This section describes the duties of committee members under the Associations Incorporation Act 1985 (SA). Note that committee members and certain other people are also 'officers' of an association. Officers of an association have additional duties, see Duties of officers.
Disclosure of interest [Associations Incorporation Act 1985 (SA) s 31]
A committee member with a direct or indirect financial interest, no matter how small, in any contract or proposed contract with the association must disclose that interest to the committee as soon as possible, and to the next annual general meeting of the association. An example of a financial interest is where a committee member is involved in a business which can offer goods or services to the association (such as maintenance jobs, insurance, equipment, computer software). While a member may offer the best deal for the association, it is essential that the member does not receive any secret profit. A person failing to disclose a financial interest may be fined up to $5000.
Voting on a contract in which a committee member has an interest [Associations Incorporation Act 1985 (SA) s 32]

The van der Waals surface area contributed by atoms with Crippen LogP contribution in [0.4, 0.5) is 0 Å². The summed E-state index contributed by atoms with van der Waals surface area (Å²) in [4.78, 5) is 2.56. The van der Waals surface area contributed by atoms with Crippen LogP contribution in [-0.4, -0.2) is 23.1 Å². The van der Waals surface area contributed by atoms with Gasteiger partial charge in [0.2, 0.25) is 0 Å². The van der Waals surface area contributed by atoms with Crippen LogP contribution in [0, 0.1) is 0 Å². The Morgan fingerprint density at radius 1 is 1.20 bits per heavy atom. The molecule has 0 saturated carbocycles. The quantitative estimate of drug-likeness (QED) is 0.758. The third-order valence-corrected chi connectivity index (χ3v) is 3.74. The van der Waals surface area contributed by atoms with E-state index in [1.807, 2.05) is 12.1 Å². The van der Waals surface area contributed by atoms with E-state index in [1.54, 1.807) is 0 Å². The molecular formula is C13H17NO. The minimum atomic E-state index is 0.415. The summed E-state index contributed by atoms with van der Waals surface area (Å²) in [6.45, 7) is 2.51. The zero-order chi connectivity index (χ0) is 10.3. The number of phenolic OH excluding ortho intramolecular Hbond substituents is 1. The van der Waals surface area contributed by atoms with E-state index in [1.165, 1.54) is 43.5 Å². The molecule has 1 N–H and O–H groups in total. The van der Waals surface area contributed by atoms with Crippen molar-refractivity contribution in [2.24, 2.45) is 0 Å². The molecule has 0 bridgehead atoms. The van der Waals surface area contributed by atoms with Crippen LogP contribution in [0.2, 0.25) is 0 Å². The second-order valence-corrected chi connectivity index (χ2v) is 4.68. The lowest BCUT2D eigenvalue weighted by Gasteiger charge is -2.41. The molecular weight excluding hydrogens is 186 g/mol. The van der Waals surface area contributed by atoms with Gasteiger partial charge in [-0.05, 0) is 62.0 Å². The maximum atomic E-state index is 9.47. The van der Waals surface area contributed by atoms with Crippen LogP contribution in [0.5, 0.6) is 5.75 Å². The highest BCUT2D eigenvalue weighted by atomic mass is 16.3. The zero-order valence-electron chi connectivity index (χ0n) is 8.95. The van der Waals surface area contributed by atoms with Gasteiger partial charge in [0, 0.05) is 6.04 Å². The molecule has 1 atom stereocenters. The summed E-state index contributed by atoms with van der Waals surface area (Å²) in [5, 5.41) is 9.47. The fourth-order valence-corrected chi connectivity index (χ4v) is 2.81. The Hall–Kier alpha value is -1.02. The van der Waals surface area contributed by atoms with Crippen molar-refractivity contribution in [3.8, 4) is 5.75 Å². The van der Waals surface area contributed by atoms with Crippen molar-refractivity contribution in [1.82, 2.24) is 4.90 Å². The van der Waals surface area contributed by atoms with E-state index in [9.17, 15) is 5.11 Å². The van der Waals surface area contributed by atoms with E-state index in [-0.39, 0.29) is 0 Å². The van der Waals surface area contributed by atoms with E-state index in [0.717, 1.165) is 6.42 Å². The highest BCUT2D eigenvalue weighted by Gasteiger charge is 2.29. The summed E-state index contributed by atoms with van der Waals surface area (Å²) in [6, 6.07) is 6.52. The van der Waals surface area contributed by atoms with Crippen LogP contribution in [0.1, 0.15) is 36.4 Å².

A committee member who has a direct or indirect financial interest in any contract or proposed contract with the association can take part in discussion about the contract but may not vote on the matter or take part in any decision about the contract. To avoid allegations of impropriety, the committee should conduct the final discussions and voting without the member concerned being present. This allows the committee to decide what is in the association's best interests free from the influence of that person. A breach of this section may lead to a fine of up to $5000.
Where a financial interest exists only because the committee member is a person for whose benefit the association is formed or because the interest is held in common with most other members of the association, the committee member does not have to disclose the interest and can both discuss and vote on the matter.
Similarly, it is not necessary to disclose an interest that exists only because the person is an employee of the association. However, the Associations Incorporation Act 1985 allows an employee to discuss the matter but not to vote on it. The committee must feel able to ask the employee to leave the room so that it can discuss the matter freely. This will help protect the committee from any suggestion of undue influence and reduce the risk of negligence.